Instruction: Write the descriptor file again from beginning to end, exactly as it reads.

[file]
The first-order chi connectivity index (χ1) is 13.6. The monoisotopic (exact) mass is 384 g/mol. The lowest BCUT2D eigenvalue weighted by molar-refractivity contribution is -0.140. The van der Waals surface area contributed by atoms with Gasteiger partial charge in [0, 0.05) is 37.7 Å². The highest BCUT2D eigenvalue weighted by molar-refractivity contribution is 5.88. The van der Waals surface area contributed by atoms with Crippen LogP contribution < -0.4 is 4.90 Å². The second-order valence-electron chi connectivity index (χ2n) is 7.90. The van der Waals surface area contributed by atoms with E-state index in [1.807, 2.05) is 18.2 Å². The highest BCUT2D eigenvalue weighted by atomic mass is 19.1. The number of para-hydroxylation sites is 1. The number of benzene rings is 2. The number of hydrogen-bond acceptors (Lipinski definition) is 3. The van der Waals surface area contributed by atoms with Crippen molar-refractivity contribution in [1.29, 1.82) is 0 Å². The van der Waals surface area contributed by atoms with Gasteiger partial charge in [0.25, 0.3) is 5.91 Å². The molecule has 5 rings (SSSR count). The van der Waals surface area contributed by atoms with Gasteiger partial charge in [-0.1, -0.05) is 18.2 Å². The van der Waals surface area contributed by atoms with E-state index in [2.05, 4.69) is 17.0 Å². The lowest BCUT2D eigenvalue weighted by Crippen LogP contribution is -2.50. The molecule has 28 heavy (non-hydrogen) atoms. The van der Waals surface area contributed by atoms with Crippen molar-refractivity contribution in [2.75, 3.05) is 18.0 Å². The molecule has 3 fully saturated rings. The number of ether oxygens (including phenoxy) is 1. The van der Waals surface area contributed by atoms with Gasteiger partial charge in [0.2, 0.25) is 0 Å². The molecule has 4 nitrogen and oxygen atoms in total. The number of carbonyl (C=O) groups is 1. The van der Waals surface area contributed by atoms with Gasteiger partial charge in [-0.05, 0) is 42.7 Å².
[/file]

The first-order chi connectivity index (χ1) is 13.6. The monoisotopic (exact) mass is 384 g/mol. The lowest BCUT2D eigenvalue weighted by molar-refractivity contribution is -0.140. The van der Waals surface area contributed by atoms with Gasteiger partial charge in [0, 0.05) is 37.7 Å². The highest BCUT2D eigenvalue weighted by molar-refractivity contribution is 5.88. The van der Waals surface area contributed by atoms with Crippen LogP contribution < -0.4 is 4.90 Å². The second-order valence-electron chi connectivity index (χ2n) is 7.90. The van der Waals surface area contributed by atoms with E-state index in [1.807, 2.05) is 18.2 Å². The highest BCUT2D eigenvalue weighted by atomic mass is 19.1. The number of para-hydroxylation sites is 1. The number of benzene rings is 2. The number of hydrogen-bond acceptors (Lipinski definition) is 3. The van der Waals surface area contributed by atoms with Crippen molar-refractivity contribution in [1.29, 1.82) is 0 Å². The van der Waals surface area contributed by atoms with Gasteiger partial charge in [0.25, 0.3) is 5.91 Å². The molecule has 5 rings (SSSR count). The van der Waals surface area contributed by atoms with Gasteiger partial charge in [-0.1, -0.05) is 18.2 Å². The van der Waals surface area contributed by atoms with E-state index in [2.05, 4.69) is 17.0 Å². The lowest BCUT2D eigenvalue weighted by Crippen LogP contribution is -2.50. The molecule has 28 heavy (non-hydrogen) atoms. The van der Waals surface area contributed by atoms with Crippen molar-refractivity contribution in [2.75, 3.05) is 18.0 Å². The molecule has 3 fully saturated rings. The number of ether oxygens (including phenoxy) is 1. The van der Waals surface area contributed by atoms with Gasteiger partial charge in [0.2, 0.25) is 0 Å². The molecule has 4 nitrogen and oxygen atoms in total. The number of carbonyl (C=O) groups is 1. The van der Waals surface area contributed by atoms with Gasteiger partial charge in [-0.05, 0) is 42.7 Å².